Ormond Beach rethinking panhandling ordinances

- Ormond Beach could be becoming more friendly to panhandlers. Nobody likes going where panhandlers are.

“You're going to be harassed basically, potentially,” concluded Damian Richards.

So Ormond Beach passed a law two years ago to stop it. Now there's a US Supreme Court ruling that says cracking down on panhandlers violates their freedom of speech. So the city commission is considering gutting the law.

“We proactively decided to remove some parts from our ordinance that other jurisdictions or courts have found might be problematic,” said Ann-Margaret Emery, Ormond Beach Deputy City Attorney.

Some residents say that's nuts. “If this is what is going to be discussed at the City Commission meeting I just might show up and voice my opinion there,” said Deanie Lowe.

The changes would make it okay in Ormond Beach to panhandle near an ATM, at night, at bus or train stations, in or near restrooms, even after someone’s asked the panhandler to stop. Business leaders also say they're concerned.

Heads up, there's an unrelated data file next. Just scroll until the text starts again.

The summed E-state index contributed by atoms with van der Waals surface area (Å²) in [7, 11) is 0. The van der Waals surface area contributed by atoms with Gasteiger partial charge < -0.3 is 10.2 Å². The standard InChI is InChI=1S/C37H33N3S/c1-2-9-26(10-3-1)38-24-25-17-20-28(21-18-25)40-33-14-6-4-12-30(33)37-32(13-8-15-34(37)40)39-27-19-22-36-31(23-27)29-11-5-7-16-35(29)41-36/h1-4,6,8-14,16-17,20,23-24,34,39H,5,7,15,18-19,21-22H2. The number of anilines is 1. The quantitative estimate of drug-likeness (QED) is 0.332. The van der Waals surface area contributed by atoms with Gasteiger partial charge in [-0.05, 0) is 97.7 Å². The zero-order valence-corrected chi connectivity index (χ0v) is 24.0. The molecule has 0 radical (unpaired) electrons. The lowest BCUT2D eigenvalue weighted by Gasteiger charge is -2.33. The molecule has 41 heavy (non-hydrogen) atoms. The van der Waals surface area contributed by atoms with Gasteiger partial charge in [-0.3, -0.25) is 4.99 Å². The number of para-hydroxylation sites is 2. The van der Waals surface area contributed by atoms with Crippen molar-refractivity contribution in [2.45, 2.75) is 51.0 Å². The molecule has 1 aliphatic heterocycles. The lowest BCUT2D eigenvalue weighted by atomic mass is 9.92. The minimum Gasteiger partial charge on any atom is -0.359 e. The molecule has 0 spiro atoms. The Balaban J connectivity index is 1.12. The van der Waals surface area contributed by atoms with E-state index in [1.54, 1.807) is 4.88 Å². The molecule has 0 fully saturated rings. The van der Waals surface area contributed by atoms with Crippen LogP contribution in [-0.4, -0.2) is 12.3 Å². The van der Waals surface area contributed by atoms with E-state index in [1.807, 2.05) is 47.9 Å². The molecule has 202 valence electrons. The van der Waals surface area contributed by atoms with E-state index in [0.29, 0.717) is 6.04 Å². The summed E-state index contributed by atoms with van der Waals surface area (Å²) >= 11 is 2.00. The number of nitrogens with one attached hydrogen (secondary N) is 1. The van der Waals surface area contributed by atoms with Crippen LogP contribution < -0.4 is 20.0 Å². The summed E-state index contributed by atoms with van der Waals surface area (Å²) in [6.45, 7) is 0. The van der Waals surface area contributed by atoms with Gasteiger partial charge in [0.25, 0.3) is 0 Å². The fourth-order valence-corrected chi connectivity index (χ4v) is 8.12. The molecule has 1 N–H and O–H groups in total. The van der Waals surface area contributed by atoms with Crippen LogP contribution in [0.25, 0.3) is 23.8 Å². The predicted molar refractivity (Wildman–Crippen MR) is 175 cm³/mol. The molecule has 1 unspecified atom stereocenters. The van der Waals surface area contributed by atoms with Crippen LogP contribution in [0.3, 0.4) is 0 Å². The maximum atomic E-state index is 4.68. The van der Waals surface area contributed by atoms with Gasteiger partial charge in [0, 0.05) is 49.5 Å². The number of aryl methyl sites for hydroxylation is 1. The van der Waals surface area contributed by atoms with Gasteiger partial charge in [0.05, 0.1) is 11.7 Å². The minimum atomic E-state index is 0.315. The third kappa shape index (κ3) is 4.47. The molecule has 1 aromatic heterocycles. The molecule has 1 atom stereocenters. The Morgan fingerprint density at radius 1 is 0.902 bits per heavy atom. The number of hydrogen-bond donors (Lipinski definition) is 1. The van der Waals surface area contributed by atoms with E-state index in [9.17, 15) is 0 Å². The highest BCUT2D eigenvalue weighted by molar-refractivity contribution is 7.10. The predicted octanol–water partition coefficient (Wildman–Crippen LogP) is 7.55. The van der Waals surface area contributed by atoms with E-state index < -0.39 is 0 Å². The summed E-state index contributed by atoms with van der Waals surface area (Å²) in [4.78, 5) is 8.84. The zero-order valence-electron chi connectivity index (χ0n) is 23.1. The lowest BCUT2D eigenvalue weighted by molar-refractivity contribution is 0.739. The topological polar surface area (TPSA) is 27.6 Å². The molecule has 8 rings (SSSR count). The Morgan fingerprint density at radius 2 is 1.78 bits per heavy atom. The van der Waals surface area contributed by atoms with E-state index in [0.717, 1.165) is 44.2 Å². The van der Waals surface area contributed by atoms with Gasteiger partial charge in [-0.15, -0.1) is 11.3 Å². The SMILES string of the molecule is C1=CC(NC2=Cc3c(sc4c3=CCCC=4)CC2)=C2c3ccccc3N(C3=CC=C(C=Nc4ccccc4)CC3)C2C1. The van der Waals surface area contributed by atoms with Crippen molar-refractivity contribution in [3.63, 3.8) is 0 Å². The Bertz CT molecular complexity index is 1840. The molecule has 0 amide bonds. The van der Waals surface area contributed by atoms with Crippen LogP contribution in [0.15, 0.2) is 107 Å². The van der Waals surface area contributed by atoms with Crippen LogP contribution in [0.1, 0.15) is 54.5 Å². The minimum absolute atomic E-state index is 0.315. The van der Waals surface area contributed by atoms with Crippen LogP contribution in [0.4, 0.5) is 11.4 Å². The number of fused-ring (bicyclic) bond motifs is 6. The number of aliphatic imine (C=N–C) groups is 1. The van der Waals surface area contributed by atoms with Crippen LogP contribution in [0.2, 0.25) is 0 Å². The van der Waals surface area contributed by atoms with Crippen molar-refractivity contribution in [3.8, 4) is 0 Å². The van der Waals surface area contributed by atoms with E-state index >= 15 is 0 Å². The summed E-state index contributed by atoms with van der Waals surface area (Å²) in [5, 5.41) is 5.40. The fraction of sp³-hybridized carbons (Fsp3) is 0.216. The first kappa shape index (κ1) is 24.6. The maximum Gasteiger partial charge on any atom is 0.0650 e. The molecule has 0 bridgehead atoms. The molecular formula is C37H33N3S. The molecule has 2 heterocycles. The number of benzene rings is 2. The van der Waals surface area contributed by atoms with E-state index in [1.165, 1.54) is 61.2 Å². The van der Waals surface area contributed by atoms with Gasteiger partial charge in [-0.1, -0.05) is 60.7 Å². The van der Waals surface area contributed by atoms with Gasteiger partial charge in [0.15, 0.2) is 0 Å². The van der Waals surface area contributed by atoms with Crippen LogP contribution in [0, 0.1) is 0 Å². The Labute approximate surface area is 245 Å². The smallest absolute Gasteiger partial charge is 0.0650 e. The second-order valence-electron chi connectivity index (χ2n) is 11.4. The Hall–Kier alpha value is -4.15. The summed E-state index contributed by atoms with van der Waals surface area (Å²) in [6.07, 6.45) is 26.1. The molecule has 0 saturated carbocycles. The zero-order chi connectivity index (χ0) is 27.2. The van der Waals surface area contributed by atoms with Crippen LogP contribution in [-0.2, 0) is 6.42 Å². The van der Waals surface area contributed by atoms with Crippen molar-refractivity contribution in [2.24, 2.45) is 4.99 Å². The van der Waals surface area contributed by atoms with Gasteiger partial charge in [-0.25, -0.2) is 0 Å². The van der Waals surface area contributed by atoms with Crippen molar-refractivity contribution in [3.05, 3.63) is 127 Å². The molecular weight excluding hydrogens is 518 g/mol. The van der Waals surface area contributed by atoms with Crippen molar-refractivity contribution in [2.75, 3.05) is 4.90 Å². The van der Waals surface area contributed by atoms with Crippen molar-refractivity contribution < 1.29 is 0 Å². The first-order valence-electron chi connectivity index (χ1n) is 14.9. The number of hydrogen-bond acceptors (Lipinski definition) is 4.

“Do we like changing anything like that? Not necessarily,” admits Debbie Cotton, president of the Ormond Beach Chamber of Commerce, “but luckily for the Ormond Beach community and what our city leaders have put in place, we don't have a big panhandling problem.”

City lawyers say they'll still have laws to handle aggressive panhandlers. “Some of these could be considered disorderly conduct, assault, fraud,” Emery explains, “so they could be dealt with in a criminal manner.”

Emery warns if they don't cut much of this panhandling law, the city could open itself to lawsuits.

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